Ancestral estate planning can create challenges for the genealogist.

At one point in the late 1860s James and Elizabeth Rampley owned several hundred acres in Hancock County, Illinois. One would think that by the time they passed away in the 1880s, there would be an estate settlement for one of them.

It was not to be.

James and Elizabeth sold all their real estate to their sons before they died. The deeds were of the “$1 and love and consideration” variety. No money really changed hands. On one deed, James and Elizabeth retained a life estate in a ten acre portion of the property they sold to one son and they were to remain “undisturbed” on that property for the duration. The deeds partially explained why James and Elizabeth had no probate–there was no real estate they owned at their death.

It’s probable that the family settled up the funeral expenses and other non-real estate financial issues after the surviving parent died. Elizabeth died a year before James and, given the time period, the lack of an estate settlement for her (since James survived) was not a surprise.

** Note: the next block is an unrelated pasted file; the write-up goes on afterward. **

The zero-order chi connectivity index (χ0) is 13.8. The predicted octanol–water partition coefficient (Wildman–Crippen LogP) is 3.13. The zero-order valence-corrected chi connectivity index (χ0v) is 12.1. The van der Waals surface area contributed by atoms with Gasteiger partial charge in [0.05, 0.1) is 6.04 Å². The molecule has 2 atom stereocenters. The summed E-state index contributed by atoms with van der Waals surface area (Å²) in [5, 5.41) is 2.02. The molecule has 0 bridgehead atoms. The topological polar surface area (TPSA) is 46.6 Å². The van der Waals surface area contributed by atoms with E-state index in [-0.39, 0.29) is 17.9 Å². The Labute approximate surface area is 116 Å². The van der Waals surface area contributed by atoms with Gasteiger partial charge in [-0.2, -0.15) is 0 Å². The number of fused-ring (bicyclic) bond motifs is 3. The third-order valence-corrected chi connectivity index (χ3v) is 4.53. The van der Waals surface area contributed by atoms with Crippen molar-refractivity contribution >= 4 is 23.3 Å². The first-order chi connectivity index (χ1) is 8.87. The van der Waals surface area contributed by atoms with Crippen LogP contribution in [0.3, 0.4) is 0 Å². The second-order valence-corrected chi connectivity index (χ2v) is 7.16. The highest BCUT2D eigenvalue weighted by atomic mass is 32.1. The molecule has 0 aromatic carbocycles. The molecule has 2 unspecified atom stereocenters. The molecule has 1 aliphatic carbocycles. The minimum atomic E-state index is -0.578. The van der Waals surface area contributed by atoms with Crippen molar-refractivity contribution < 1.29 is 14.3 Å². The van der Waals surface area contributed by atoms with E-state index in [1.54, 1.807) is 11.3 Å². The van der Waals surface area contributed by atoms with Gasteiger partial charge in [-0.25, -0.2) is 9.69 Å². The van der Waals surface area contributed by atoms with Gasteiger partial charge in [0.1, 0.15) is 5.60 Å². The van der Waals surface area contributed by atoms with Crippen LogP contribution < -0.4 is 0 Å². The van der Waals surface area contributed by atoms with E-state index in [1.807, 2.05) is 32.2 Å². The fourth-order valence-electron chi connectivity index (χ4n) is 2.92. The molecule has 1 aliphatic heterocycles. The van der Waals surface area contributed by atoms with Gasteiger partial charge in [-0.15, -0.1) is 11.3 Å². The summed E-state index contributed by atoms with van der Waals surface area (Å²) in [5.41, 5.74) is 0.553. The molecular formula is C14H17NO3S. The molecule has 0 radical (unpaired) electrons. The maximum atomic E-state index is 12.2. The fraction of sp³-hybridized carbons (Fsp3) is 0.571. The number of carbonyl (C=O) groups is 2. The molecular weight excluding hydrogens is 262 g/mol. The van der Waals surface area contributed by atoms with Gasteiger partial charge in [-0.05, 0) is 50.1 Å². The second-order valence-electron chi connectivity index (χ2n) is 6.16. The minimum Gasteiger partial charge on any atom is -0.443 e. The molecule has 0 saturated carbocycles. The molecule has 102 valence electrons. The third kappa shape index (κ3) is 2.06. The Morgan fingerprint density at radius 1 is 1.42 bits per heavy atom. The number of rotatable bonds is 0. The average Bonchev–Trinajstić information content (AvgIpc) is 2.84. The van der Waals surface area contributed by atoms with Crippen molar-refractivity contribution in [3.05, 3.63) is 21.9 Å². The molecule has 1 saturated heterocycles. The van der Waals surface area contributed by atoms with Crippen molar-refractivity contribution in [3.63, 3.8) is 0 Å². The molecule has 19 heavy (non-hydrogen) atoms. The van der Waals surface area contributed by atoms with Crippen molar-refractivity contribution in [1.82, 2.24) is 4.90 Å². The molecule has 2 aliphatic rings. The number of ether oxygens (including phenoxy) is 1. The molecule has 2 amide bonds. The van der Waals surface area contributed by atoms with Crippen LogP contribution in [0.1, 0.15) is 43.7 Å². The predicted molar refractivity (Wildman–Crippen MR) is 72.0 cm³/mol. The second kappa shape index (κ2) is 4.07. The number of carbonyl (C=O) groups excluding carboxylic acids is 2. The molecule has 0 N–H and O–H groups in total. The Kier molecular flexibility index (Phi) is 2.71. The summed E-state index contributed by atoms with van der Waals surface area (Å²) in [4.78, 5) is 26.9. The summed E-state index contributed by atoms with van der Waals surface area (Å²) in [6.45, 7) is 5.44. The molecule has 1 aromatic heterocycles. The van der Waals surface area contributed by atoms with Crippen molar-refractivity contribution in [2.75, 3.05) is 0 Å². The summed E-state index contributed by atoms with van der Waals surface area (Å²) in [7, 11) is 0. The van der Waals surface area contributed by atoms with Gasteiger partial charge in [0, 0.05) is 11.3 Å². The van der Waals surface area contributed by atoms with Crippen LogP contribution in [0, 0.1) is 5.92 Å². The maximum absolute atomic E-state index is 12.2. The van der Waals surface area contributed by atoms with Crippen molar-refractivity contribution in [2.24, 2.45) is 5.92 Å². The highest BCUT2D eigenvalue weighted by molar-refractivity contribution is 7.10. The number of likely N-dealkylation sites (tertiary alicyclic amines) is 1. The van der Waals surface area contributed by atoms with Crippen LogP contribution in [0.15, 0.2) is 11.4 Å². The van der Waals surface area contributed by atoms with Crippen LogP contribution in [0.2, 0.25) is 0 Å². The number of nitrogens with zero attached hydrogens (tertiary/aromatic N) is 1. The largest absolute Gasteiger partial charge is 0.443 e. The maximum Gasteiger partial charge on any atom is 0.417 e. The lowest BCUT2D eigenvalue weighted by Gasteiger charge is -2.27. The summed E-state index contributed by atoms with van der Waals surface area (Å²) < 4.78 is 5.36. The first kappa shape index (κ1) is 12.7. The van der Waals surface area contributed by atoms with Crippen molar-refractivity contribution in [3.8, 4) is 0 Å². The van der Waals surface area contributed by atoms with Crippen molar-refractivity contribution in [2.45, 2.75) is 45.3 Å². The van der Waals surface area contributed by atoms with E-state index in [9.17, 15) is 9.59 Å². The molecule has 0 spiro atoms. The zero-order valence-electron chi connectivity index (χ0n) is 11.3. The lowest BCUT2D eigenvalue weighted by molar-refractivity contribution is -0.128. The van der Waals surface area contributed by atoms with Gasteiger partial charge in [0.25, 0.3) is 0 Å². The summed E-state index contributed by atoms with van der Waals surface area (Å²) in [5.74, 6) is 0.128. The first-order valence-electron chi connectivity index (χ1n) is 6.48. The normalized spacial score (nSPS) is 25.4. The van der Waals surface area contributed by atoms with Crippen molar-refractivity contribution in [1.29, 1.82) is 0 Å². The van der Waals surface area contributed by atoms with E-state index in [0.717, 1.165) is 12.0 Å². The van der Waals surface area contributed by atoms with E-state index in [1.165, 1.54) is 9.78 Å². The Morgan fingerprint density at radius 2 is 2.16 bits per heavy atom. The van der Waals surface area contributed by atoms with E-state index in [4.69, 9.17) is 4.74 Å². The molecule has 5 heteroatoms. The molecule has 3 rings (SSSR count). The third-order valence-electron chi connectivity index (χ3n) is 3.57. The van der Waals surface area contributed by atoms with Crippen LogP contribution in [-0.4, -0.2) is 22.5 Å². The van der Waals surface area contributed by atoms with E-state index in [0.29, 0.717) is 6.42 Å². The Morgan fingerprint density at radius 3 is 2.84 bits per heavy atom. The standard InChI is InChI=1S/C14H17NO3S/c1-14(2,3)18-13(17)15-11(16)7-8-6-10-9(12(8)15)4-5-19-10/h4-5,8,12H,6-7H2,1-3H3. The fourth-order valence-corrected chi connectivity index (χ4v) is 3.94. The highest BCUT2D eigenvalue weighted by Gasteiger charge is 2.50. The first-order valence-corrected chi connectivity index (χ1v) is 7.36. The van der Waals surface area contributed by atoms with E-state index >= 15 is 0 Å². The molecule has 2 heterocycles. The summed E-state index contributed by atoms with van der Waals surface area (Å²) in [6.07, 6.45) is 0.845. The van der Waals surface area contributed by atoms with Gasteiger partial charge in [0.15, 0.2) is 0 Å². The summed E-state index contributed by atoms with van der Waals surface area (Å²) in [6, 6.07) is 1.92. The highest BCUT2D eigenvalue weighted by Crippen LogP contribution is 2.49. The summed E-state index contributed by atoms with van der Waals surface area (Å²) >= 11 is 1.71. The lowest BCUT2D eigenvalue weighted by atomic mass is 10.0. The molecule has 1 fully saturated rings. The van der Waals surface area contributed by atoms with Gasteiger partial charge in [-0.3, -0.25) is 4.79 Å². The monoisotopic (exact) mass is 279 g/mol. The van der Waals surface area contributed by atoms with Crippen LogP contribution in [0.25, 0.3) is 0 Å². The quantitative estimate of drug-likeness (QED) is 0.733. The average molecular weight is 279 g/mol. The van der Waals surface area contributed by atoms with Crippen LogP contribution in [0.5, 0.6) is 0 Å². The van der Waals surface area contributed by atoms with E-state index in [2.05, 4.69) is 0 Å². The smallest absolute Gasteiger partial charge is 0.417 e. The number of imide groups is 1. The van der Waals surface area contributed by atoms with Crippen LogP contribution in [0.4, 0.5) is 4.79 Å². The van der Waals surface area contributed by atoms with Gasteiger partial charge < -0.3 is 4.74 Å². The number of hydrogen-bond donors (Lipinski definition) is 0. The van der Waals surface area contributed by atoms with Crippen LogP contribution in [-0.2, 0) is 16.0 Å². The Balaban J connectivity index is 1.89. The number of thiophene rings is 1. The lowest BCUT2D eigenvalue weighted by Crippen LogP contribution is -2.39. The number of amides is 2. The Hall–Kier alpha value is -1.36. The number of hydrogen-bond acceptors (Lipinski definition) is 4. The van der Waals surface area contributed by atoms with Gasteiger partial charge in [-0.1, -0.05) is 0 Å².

James effectively avoided any probate. I’m not certain how (or if) they provided for their one daughter as it was only the sons to whom they deeded property. It’s possible that they provided some financial assistance to their daughter upon her marriage.

But, just like today, sometimes our ancestors worked to avoid probate. Ask yourself if there are other records that they left behind instead.

Unless they died penniless and never had any money. Those people avoided probate as well–and I’ve got several of those in my tree as well.



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